Continuous Integration (CI) Testing¶
The Iris GitHub repository is configured to run checks against all its branches automatically whenever a pull-request is created, updated or merged. The checks performed are:
Iris unit and integration tests are an essential mechanism to ensure that the Iris code base is working as expected. Running the Tests may be performed manually by a developer locally. However Iris is configured to use the cirrus-ci service for automated Continuous Integration (CI) testing.
The cirrus-ci configuration file .cirrus.yml in the root of the Iris repository defines the tasks to be performed by cirrus-ci. For further details refer to the Cirrus-CI Documentation. The tasks performed during CI include:
linting the code base and ensuring it adheres to the black format
running the system, integration and unit tests for Iris
ensuring the documentation gallery builds successfully
performing all doc-tests within the code base
checking all URL references within the code base and documentation are valid
The above cirrus-ci tasks are run automatically against all Iris branches on GitHub whenever a pull-request is submitted, updated or merged. See the Cirrus-CI Dashboard for details of recent past and active Iris jobs.
Cirrus CI Test environment¶
The test environment on the Cirrus-CI service is determined from the requirement files
requirements/ci/py**.yml. These are conda environment files that list the entire
set of build, test and run requirements for Iris.
For reproducible test results, these environments are resolved for all their dependencies
and stored as lock files in
requirements/ci/nox.lock. The test environments will not
resolve the dependencies each time, instead they will use the lock file to reproduce the
same exact environment each time.
If you have updated the requirement yaml files with new dependencies, you will need to generate new lock files. To do this, run the command:
python tools/update_lockfiles.py -o requirements/ci/nox.lock requirements/ci/py*.yml
and add the changed lockfiles to your pull request.
New lockfiles are generated automatically each week to ensure that Iris continues to be
tested against the latest available version of its dependencies.
Each week the yaml files in
requirements/ci are resolved by a GitHub Action.
If the resolved environment has changed, a pull request is created with the new lock files.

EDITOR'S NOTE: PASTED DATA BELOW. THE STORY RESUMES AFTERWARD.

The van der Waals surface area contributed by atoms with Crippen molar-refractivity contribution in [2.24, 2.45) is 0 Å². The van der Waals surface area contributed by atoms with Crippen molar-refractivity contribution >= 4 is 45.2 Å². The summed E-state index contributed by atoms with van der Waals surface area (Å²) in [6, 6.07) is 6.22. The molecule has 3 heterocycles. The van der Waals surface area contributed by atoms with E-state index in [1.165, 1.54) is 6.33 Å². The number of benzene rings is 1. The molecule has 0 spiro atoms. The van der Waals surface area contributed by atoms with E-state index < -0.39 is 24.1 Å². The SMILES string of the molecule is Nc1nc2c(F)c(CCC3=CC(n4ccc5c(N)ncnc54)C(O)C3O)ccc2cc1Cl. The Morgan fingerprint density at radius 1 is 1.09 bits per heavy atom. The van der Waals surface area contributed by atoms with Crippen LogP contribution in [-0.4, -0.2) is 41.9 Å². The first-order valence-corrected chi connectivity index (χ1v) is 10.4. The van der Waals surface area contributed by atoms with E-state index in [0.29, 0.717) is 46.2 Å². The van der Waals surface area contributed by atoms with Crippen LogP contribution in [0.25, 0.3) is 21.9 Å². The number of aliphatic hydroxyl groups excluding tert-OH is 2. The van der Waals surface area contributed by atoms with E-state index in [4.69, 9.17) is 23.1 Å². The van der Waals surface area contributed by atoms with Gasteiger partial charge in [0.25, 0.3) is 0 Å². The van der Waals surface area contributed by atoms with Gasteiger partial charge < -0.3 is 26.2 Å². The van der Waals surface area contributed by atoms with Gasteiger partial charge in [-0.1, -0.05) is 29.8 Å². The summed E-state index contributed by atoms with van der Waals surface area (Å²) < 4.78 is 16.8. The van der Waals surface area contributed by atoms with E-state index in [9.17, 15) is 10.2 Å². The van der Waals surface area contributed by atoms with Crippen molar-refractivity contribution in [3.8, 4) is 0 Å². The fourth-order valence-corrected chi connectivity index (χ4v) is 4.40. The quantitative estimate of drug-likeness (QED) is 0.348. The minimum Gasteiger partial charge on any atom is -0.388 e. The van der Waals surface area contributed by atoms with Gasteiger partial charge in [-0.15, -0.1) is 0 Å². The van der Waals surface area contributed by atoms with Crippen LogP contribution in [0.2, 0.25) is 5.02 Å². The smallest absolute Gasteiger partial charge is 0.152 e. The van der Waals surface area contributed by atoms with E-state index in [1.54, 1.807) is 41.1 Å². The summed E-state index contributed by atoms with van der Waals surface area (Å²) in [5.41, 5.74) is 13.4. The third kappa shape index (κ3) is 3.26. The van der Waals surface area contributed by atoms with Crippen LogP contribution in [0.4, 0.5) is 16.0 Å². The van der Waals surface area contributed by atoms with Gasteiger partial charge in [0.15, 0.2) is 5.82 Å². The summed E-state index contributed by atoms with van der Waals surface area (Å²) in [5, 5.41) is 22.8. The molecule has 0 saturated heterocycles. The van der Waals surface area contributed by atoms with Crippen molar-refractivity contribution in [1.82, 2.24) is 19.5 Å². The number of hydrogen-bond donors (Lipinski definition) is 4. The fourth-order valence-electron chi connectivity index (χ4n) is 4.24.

The CI test suite will run on this pull request and fixes for failed tests can be pushed to
auto-update-lockfiles branch to be included in the PR.
Once a developer has pushed to this branch, the auto-update process will not run again until
the PR is merged, to prevent overwriting developer commits.
The auto-updater can still be invoked manually in this situation by going to the GitHub Actions
page for the workflow, and manually running using the “Run Workflow” button.
By default, this will also not override developer commits. To force an update, you must
confirm “yes” in the “Run Worflow” prompt.
Skipping Cirrus-CI Tasks¶
As a developer you may wish to not run all the CI tasks when you are actively developing e.g., you are writing documentation and there is no need for linting, or long running compute intensive testing tasks to be executed.
As a convenience, it is possible to easily skip one or more tasks by setting the appropriate environment variable within the .cirrus.yml file to a non-empty string:
SKIP_TEST_MINIMAL_TASKto skip restricted unit and integration testing
SKIP_TEST_FULL_TASKto skip full unit and integration testing
SKIP_GALLERY_TASKto skip building the documentation gallery
SKIP_DOCTEST_TASKto skip running the documentation doc-tests
SKIP_LINKCHECK_TASKto skip checking for broken documentation URL references
SKIP_ALL_TEST_TASKSwhich is equivalent to setting
SKIP_ALL_DOC_TASKSwhich is equivalent to setting
e.g., to skip the linting task, the following are all equivalent:
SKIP_LINT_TASK: "1" SKIP_LINT_TASK: "true" SKIP_LINT_TASK: "false" SKIP_LINT_TASK: "skip" SKIP_LINT_TASK: "unicorn"
An example snapshot from a successful GitHub pull-request shows all tests passing:
If any CI tasks fail, then the pull-request is unlikely to be merged to the Iris target branch by a core developer.
SciTools CLA Checker¶
A bot which checks that the GitHub author of the pull-request has signed the SciTools Contributor’s License Agreement (CLA). For more information on this please see https://scitools.org.uk/organisation.html#governance.